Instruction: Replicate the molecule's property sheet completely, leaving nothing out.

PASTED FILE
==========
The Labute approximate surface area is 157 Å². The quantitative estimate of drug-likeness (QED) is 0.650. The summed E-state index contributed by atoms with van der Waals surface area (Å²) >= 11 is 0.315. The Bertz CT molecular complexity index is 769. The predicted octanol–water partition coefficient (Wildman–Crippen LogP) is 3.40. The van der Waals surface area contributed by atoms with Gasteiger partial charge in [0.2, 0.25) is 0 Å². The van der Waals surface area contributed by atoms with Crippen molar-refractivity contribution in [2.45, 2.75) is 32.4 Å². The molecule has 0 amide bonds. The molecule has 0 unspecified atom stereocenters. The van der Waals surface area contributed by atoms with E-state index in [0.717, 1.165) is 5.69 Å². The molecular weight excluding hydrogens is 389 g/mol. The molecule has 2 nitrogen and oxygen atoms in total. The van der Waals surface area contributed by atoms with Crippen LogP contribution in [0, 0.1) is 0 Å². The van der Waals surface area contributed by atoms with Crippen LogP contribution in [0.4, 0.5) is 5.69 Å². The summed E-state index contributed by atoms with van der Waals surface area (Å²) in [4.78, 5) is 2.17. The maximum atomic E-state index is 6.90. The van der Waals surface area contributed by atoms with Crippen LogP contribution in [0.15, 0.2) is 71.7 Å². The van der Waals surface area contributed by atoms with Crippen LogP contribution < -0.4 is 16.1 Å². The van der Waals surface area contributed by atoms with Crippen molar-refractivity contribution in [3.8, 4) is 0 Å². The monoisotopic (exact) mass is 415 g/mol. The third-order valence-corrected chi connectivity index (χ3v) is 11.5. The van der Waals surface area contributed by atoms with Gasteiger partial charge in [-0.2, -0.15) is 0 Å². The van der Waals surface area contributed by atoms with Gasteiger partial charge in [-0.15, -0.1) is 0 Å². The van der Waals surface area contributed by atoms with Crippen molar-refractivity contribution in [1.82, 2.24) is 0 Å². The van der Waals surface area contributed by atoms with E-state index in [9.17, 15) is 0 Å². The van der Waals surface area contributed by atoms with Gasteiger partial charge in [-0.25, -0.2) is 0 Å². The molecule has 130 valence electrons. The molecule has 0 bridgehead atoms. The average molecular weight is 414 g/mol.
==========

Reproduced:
The Labute approximate surface area is 157 Å². The quantitative estimate of drug-likeness (QED) is 0.650. The summed E-state index contributed by atoms with van der Waals surface area (Å²) >= 11 is 0.315. The Bertz CT molecular complexity index is 769. The predicted octanol–water partition coefficient (Wildman–Crippen LogP) is 3.40. The van der Waals surface area contributed by atoms with Gasteiger partial charge in [0.2, 0.25) is 0 Å². The van der Waals surface area contributed by atoms with Crippen molar-refractivity contribution in [2.45, 2.75) is 32.4 Å². The molecule has 0 amide bonds. The molecule has 0 unspecified atom stereocenters. The van der Waals surface area contributed by atoms with E-state index in [0.717, 1.165) is 5.69 Å². The molecular weight excluding hydrogens is 389 g/mol. The molecule has 2 nitrogen and oxygen atoms in total. The van der Waals surface area contributed by atoms with Crippen LogP contribution in [0, 0.1) is 0 Å². The van der Waals surface area contributed by atoms with Crippen LogP contribution in [0.4, 0.5) is 5.69 Å². The summed E-state index contributed by atoms with van der Waals surface area (Å²) in [4.78, 5) is 2.17. The maximum atomic E-state index is 6.90. The van der Waals surface area contributed by atoms with Crippen LogP contribution in [0.15, 0.2) is 71.7 Å². The van der Waals surface area contributed by atoms with Crippen LogP contribution < -0.4 is 16.1 Å². The van der Waals surface area contributed by atoms with Crippen molar-refractivity contribution in [3.8, 4) is 0 Å². The monoisotopic (exact) mass is 415 g/mol. The third-order valence-corrected chi connectivity index (χ3v) is 11.5. The van der Waals surface area contributed by atoms with Gasteiger partial charge in [-0.2, -0.15) is 0 Å². The van der Waals surface area contributed by atoms with Gasteiger partial charge in [-0.15, -0.1) is 0 Å². The van der Waals surface area contributed by atoms with Crippen molar-refractivity contribution in [1.82, 2.24) is 0 Å². The van der Waals surface area contributed by atoms with E-state index in [9.17, 15) is 0 Å². The van der Waals surface area contributed by atoms with Gasteiger partial charge in [-0.25, -0.2) is 0 Å². The molecule has 130 valence electrons. The molecule has 0 bridgehead atoms. The average molecular weight is 414 g/mol.